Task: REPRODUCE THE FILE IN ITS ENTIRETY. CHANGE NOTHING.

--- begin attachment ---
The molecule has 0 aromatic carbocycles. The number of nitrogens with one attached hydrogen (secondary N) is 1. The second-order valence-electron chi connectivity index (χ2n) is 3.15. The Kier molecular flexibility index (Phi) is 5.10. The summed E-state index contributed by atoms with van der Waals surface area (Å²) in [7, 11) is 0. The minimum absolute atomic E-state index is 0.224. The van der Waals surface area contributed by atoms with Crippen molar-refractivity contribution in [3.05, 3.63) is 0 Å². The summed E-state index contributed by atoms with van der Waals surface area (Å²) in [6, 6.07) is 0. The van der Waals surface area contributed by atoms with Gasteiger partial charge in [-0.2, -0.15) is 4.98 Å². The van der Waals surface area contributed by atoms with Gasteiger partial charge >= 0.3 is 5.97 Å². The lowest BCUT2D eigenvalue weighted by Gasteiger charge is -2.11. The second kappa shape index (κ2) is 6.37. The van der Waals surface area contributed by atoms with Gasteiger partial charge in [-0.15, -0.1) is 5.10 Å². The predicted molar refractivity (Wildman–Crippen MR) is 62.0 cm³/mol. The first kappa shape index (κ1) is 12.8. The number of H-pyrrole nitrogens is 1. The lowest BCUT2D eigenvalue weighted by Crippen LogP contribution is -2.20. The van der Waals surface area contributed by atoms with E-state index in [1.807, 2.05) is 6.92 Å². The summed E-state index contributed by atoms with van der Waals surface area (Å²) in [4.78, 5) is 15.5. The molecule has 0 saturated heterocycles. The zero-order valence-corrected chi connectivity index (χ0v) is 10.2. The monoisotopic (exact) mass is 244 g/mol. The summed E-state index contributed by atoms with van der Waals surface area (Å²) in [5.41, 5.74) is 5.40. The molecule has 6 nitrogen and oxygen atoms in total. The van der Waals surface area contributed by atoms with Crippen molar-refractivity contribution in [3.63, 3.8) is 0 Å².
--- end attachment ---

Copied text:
The molecule has 0 aromatic carbocycles. The number of nitrogens with one attached hydrogen (secondary N) is 1. The second-order valence-electron chi connectivity index (χ2n) is 3.15. The Kier molecular flexibility index (Phi) is 5.10. The summed E-state index contributed by atoms with van der Waals surface area (Å²) in [7, 11) is 0. The minimum absolute atomic E-state index is 0.224. The van der Waals surface area contributed by atoms with Crippen molar-refractivity contribution in [3.05, 3.63) is 0 Å². The summed E-state index contributed by atoms with van der Waals surface area (Å²) in [6, 6.07) is 0. The van der Waals surface area contributed by atoms with Gasteiger partial charge in [-0.2, -0.15) is 4.98 Å². The van der Waals surface area contributed by atoms with Gasteiger partial charge >= 0.3 is 5.97 Å². The lowest BCUT2D eigenvalue weighted by Gasteiger charge is -2.11. The second kappa shape index (κ2) is 6.37. The van der Waals surface area contributed by atoms with Gasteiger partial charge in [-0.15, -0.1) is 5.10 Å². The predicted molar refractivity (Wildman–Crippen MR) is 62.0 cm³/mol. The first kappa shape index (κ1) is 12.8. The number of H-pyrrole nitrogens is 1. The lowest BCUT2D eigenvalue weighted by Crippen LogP contribution is -2.20. The van der Waals surface area contributed by atoms with E-state index in [1.807, 2.05) is 6.92 Å². The summed E-state index contributed by atoms with van der Waals surface area (Å²) in [4.78, 5) is 15.5. The molecule has 0 saturated heterocycles. The zero-order valence-corrected chi connectivity index (χ0v) is 10.2. The monoisotopic (exact) mass is 244 g/mol. The summed E-state index contributed by atoms with van der Waals surface area (Å²) in [5.41, 5.74) is 5.40. The molecule has 6 nitrogen and oxygen atoms in total. The van der Waals surface area contributed by atoms with Crippen molar-refractivity contribution in [3.63, 3.8) is 0 Å².